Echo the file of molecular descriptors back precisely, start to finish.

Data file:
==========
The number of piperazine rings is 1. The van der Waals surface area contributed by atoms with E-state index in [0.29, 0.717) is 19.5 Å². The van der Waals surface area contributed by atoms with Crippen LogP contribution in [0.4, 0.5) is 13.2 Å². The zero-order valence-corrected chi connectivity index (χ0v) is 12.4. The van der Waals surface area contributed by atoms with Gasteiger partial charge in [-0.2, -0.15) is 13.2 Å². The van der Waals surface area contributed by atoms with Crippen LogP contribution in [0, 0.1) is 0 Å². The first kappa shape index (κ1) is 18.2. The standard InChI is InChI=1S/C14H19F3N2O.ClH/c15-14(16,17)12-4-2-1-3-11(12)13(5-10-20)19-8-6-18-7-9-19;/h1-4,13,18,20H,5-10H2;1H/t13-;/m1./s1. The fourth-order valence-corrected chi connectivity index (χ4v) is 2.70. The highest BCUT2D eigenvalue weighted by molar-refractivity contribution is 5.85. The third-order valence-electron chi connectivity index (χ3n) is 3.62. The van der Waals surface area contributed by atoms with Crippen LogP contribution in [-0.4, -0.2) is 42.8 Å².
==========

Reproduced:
The number of piperazine rings is 1. The van der Waals surface area contributed by atoms with E-state index in [0.29, 0.717) is 19.5 Å². The van der Waals surface area contributed by atoms with Crippen LogP contribution in [0.4, 0.5) is 13.2 Å². The zero-order valence-corrected chi connectivity index (χ0v) is 12.4. The van der Waals surface area contributed by atoms with Gasteiger partial charge in [-0.2, -0.15) is 13.2 Å². The van der Waals surface area contributed by atoms with Crippen LogP contribution in [0, 0.1) is 0 Å². The first kappa shape index (κ1) is 18.2. The standard InChI is InChI=1S/C14H19F3N2O.ClH/c15-14(16,17)12-4-2-1-3-11(12)13(5-10-20)19-8-6-18-7-9-19;/h1-4,13,18,20H,5-10H2;1H/t13-;/m1./s1. The fourth-order valence-corrected chi connectivity index (χ4v) is 2.70. The highest BCUT2D eigenvalue weighted by molar-refractivity contribution is 5.85. The third-order valence-electron chi connectivity index (χ3n) is 3.62. The van der Waals surface area contributed by atoms with Crippen LogP contribution in [-0.4, -0.2) is 42.8 Å².